The Brights' Bulletin


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Issue #156 (latest issue)
April 30, 2016

(Note that links in archived Bulletin issues may no longer be valid.)


BRIGHTS BULLETIN -- MAY 2016 


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A Bracing Outlook

Last month’s bulletin started off with what some considered a gloomy topic (“Death, if you think about it”).

Perhaps a sharp shift would offset that?

How about considering that other aspect:

Being alive!

With a naturalistic understanding, there’s lucidity
[From the thesaurus: rationality/clarity/brightness]

To quote famed atheist, biologist, and Enthusiastic Bright Richard Dawkins: 
“Don't kid yourself that you're going to live again after you're dead; you're not. Make the most of the one life you've got. Live it to the full.”

Forthright awareness offers an incentive: it enlivens!
[From the thesaurus: invigorates/cheers/brightens]

Knowing the end is really just that – THE end - adds certain value to being alive. It’s something for Brights to savor!

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Blogging from Brights

In the “Science-minded Citizen” blogline…

This month you’ll find an essay from Adam Manning in the U.K. on how changed one can be from a short-term exposure to some solid science education.

His title? — “Saturated in Science: Memories of a Part Time Course in a Full Time Life.”

In the “Luster” blogline…

The “Living a Good Life” essay is a “how-to-do it” by LadyJulBug in the U.S.

This prospective teacher has pointers she wants to share. For her, “happiness meansliving a greater good life,” and education and science are key to finding your way to it.

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Essays in the Brights Blog are yours to read… and to share with your friends if you think that the messages bear repeating.

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Secular Citizens Head to DC

People who hold to nontheistic perspectives want their voices heard, and they want public policy to be based on facts and reason, not faith. So, following on the principle that a democracy works best with everyone’s voice is heard, secular Americans are rallying on the national mall on June 4.

Advocacy opportunities the two days preceding the event are being arranged for those citizens who want to visit with their representatives in Congress.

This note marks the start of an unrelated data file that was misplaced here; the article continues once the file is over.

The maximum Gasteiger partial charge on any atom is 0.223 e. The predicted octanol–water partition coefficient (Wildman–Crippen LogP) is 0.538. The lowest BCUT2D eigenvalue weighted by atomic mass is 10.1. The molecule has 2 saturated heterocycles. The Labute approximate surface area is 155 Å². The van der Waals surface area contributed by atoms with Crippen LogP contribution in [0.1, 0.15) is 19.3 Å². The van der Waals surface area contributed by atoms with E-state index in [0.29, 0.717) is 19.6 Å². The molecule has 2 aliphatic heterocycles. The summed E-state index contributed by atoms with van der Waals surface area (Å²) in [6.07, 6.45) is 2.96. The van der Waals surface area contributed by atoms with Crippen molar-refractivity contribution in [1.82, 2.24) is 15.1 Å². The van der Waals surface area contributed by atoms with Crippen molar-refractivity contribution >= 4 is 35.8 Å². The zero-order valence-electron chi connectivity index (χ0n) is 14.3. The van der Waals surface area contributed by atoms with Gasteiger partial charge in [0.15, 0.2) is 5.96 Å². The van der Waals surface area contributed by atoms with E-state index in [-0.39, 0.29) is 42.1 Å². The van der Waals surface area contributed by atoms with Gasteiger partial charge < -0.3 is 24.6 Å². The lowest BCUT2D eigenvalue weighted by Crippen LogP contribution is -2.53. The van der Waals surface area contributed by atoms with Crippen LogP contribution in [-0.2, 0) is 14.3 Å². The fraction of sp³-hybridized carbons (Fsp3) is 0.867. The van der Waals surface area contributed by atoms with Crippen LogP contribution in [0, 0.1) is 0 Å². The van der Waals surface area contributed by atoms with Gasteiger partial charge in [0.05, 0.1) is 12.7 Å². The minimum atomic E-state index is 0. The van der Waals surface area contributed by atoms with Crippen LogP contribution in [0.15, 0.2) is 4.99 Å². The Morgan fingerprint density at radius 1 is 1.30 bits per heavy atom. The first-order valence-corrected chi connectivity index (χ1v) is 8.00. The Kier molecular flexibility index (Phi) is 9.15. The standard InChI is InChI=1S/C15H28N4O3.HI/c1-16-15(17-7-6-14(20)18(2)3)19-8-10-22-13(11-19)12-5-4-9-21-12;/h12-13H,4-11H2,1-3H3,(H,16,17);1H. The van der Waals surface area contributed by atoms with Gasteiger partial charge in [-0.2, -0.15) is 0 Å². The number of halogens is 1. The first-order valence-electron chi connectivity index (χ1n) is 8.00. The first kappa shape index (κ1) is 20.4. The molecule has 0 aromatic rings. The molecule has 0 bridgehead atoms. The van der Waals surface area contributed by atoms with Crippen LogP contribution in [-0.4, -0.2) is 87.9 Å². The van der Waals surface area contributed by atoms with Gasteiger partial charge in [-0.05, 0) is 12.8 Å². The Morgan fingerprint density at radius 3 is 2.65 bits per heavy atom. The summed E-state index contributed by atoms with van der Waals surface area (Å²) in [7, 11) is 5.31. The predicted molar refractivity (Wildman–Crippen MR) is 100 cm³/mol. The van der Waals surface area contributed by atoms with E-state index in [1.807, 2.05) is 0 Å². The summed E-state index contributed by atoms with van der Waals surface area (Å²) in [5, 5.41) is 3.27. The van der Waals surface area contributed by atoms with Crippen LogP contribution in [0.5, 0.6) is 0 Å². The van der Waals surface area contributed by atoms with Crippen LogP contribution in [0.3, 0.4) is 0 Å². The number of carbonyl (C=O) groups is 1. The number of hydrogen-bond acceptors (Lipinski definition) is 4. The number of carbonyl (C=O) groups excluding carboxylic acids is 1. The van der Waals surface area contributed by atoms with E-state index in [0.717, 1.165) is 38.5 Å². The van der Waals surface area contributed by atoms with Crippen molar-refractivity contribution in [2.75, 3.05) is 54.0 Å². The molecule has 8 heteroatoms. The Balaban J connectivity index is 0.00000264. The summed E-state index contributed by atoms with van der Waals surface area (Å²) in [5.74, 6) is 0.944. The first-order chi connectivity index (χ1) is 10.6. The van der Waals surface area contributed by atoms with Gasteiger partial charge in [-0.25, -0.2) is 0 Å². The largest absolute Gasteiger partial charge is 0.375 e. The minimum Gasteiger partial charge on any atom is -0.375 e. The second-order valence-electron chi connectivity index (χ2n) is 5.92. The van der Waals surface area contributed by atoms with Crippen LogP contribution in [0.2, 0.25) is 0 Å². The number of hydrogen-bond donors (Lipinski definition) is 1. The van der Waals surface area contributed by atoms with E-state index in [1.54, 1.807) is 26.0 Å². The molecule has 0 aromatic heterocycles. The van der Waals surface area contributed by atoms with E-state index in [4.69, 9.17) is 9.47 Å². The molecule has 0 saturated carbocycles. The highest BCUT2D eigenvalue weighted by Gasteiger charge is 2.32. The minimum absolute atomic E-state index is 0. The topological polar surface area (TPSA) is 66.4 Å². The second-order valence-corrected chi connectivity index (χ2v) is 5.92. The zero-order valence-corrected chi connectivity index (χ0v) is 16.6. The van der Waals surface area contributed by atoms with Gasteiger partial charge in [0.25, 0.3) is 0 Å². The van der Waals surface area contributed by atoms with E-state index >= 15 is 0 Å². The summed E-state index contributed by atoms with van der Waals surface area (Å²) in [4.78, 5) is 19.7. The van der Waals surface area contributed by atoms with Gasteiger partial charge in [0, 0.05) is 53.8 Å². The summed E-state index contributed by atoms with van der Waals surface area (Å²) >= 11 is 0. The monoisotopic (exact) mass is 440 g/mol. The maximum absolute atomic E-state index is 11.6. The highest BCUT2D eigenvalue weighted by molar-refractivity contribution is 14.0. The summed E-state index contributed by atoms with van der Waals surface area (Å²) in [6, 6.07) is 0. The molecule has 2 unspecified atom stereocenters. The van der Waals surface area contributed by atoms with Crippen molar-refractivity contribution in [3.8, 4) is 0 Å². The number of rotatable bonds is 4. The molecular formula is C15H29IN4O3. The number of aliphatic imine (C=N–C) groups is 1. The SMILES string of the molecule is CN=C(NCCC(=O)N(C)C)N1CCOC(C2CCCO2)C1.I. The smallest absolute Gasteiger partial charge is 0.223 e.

Plans for the main Rally Day include speakers, entertainers, top-level scientists, political leaders and tens of thousands of participants who want to celebrate their secular, humanist and other nonreligious identities. Notables present to support the “speak out!” goals of the gathering include: Bill Nye, Carolyn Porco, Johnny Depp, Margaret Cho, Amber Herd, members of Wu-Tang Clan, Cara Santa Maria, Lawrence Krauss, Julia Sweeney, Penn Jillette,  Shelley Segal, Gay Men’s Chorus of DC, James Randi, The Fab 4, Paul Provenza, Eugenie Scott and more.

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Gratitude to Special Brights!

Brights Central has emailed individual e-cards to all donors who have, since January, “adopted a classroom” or provided earmarked contributions to the ongoing “poster project” – a charitable program of The Brights’ Net.

Because of these generous donors, BC has enabled “the Brights” to work to erase a 300-school backlog of qualifying high school science teachers who have been anticipating receipt of one of the unique evolution posters, Earth and Life: changes over time.

The print order has been placed, the proof inspected, and now we are awaiting delivery next week of the latest version. The new poster is 3 inches longer than the prior one and has been updated to include QR codes that lead teachers and students to further resources. As these posters are distributed across coming months, we can expect that over 97 thousand students will benefit in the near future.

Of course it’s not too late to adopt a classroom, or get us going on begin another funds accumulation for a subsequent printing! Please consider helping out! Because The Brights’ Net is a 501(c)(3) organization, individual contributions are tax deductible in the United States. Best of all is if your workplace presents employees with a matching opportunity. If you would like to arrange such involvement, BC will be pleased to complete necessary paperwork for your employer.

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View Humanity in Small and Large

In Small:  A social network study involving an analysis of cell phone records (University of Oxford in England and Aalto University School of Science in Finland) yields this announcement: